Rotimi Akinsete started as Oxford’s Director of Student Welfare and Support Services in Michaelmas term 2021. Joining from University of Arts London, he has 25 years’ experience in higher education and is a highly respected counselling practitioner in his own right. Rotimi is also actively engaged in national developments, and at Oxford, is responsible for welfare areas including the Counselling Service, Disability Advisory Service and Sexual Harassment and Violence Support Service.
How have you found your time at Oxford so far?
Oxford is a large and complex organisation, and I am still navigating it all, but it is also a place where you can find opportunity to develop new approaches and build new partnerships; I am excited and keen to draw on this huge potential for change.
What do you think are some of the biggest challenges facing students’ welfare and wellbeing and how is the University responding?
A number of important steps have been made in our continued efforts to improve the base level of excellent support and advice through my services. Whilst my area has had the benefit of a recent up-lift to collegiate University budget funding, demand for every area under my remit is increasing across the board. This has been particularly evident after the unprecedented challenges faced by students during the pandemic.
As Director I am committed to continuing to look at ways to improve our services to support the wellbeing, safety, and mental health of our student body, ensuring that all students have access to the services they need in the face of increasing demand. In continuing our focus around Oxford Against Sexual Violence and the development of our Support Service, this year, we have introduced a student peer consent training pilot launch, and colleges now have access to a new list of independent investigators and disciplinary panel members to support them in investigating cases of sexual violence and harassment.
Partnerships with colleges, divisions and departments through areas such as the recently formed Joint Student Mental Health Committee or with local NHS partners, the local authority, Thames Valley police, community services and others are key to working with in my role here.
Has your impression of Oxford changed since you started?
Of course, I feel proud to be working in a world class institution and in a position that is now occupied, I’m told, for the first time by someone who isn’t white and who isn’t female. And yes, interestingly enough, that does matter.
The institution itself is very much what I expected it to be - and plenty of what I didn’t expect; still somewhat old-school in parts, but also very forward thinking, ground-breaking, forthright and brilliant.
You only have to switch on the news in the morning to hear from yet another specialist commenting on one ground-breaking issue or event to make you realise that wonderful and important things happen here. Yes, I do think my department is conducting work that I believe is just as meaningful and impactful and that make a significant difference to the lives of others. You just do not hear about it most of the time.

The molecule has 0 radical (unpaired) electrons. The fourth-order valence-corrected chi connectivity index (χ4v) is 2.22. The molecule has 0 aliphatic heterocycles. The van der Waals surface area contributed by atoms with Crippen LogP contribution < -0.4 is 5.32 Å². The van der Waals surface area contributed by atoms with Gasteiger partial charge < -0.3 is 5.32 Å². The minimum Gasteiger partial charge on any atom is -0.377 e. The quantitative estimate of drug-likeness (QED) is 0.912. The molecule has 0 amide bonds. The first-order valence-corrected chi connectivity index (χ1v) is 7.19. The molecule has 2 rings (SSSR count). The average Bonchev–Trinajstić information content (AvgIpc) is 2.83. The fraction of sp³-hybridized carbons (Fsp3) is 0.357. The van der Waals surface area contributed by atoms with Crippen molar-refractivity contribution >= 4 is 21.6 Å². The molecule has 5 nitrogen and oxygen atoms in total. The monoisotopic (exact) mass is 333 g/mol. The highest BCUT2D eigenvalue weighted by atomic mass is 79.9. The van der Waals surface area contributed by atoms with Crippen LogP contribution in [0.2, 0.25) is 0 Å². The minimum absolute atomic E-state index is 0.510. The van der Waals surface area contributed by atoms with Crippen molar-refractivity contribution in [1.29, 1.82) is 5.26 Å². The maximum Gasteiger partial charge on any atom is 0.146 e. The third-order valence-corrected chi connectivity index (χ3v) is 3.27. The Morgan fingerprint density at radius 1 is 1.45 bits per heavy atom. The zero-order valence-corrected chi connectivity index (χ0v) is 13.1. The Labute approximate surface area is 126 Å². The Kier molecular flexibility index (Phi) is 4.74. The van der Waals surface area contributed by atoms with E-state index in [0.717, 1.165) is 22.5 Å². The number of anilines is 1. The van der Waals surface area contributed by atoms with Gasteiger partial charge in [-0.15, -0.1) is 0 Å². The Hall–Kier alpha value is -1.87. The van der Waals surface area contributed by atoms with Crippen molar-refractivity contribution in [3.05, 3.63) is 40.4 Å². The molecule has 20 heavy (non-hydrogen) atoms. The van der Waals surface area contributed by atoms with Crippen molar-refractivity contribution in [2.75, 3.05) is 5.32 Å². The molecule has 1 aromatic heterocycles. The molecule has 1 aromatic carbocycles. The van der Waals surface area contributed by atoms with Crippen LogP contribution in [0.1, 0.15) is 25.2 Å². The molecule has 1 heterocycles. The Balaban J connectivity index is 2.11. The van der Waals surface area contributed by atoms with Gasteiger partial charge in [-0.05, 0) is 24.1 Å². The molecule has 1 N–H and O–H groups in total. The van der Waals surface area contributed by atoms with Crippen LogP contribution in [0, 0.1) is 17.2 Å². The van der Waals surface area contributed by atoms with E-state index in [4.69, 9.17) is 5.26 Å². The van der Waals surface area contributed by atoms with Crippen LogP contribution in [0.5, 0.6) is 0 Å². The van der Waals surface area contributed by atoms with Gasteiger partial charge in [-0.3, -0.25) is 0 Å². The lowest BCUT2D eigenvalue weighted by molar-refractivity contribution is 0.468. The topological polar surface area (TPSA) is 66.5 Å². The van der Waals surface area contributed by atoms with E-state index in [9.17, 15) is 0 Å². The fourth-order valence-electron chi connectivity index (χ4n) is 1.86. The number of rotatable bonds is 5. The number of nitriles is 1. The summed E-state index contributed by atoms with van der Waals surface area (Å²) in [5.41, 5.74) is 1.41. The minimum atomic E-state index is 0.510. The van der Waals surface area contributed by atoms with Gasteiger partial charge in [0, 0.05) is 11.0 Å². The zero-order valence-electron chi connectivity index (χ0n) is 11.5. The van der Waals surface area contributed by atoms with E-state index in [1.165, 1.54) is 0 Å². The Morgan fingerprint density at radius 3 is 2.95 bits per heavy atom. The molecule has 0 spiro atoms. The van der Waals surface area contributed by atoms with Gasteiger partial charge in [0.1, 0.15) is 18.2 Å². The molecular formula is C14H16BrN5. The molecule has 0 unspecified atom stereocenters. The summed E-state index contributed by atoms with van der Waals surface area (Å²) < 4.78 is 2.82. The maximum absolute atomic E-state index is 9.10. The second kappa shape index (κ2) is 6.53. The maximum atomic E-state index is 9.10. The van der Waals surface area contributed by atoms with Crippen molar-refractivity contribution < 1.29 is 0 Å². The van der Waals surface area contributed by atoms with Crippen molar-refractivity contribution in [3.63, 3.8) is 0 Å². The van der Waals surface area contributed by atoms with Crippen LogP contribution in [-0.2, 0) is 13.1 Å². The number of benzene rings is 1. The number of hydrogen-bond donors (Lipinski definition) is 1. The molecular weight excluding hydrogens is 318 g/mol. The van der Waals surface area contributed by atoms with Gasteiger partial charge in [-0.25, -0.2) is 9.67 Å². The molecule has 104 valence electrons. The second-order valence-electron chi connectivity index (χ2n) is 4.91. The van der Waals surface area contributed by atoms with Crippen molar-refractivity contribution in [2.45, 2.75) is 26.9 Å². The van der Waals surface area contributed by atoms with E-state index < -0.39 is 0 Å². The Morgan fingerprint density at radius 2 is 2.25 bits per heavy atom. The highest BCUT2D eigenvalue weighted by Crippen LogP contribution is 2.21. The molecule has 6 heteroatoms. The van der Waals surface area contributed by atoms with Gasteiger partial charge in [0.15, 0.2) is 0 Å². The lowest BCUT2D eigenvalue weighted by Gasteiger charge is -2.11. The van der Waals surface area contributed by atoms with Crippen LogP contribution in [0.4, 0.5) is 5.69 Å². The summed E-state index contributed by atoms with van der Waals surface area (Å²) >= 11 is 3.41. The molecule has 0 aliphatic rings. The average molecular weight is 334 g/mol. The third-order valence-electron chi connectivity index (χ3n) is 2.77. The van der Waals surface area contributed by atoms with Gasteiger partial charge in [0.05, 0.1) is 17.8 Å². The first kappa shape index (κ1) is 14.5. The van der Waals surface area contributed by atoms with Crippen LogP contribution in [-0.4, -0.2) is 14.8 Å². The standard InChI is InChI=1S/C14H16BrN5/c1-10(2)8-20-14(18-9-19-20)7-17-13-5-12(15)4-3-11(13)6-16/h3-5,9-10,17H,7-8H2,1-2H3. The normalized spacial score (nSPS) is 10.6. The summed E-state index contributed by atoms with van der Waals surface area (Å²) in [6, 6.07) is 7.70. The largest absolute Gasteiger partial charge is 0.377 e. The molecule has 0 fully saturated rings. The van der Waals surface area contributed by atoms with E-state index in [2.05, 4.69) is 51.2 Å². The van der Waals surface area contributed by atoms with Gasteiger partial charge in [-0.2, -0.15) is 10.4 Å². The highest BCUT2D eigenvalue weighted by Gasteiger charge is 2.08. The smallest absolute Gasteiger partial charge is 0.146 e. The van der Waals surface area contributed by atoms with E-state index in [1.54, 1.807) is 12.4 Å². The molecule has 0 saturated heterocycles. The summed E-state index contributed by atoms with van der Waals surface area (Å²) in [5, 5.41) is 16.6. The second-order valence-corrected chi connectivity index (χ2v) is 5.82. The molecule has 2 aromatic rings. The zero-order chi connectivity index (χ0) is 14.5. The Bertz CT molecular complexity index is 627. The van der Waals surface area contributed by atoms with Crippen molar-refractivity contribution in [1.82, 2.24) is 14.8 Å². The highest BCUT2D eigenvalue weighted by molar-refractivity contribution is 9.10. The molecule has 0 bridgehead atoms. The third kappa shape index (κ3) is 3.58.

What involvement do you have with students?
I still advise and work directly with students and offer a range of advice and support around, for example, student induction or Fitness to Study processes or on cases of racial harassment. It is important for me to continue to do so, although it is not the main part of my role. I enjoy meeting regularly and work very closely with members of Oxford SU, but my main responsibility lies with developing a very active and increasingly important set of services that exist to ensure our student population receive the right type of support and in a timely manner.
How does your work extend beyond Oxford?
My background is as a therapeutic counsellor and clinical supervisor, with a particular interest in racial politics, identity and lifelong learning. I also enjoy writing articles, for example I have written on working with young men at risk of violent crime and radicalisation; understanding student’s experiences with peers, academic staff and family members and even theatre reviews on plays featuring psychotherapeutic subtexts.
If time and energy allow, I like to get my hands dirty on roundtables, workshops and discussion panels featuring aspects of student support and get to meet some interesting people in the Office for Students, the Department for Education and Universities UK. My role as an executive member of the Association of Managers of Student Services in HE (AMOSSHE) provides scope to draw on sector-wide good practice This external activity, directly linked to my work at Oxford, provides a wider perspective of student affairs both nationally and internationally and hopefully helps me bring a fresh approach to my work.
How do you see your role and wider remit at Oxford?
Oxford offers a unique opportunity to be part of something innovative and a genuine chance to make real, meaningful change. I welcome the opportunity for questions to be asked of me as a Black male of West African heritage and how my perspective, including my work with the Black, African and Asian Therapy Network, can inform practice at Oxford. I hope to make meaningful contributions to the conversation about race, inclusion, identity politics and the progress the University is making in this area, following the recommendations of the Race Equality Task Force.
What are your longer-term plans for developing Student Welfare and Support Services?
There are an increasing number of enquiries from care experienced and estranged students, and many colleges are doing fantastic work in this area. My area will be a part of a coordinated approach in these developments. In addition, I’d like to consider the importance of wellbeing and extra-curricular activities like sport and the impact this has on ‘feeling good and functioning well’.
Explore student welfare and wellbeing support at Oxford.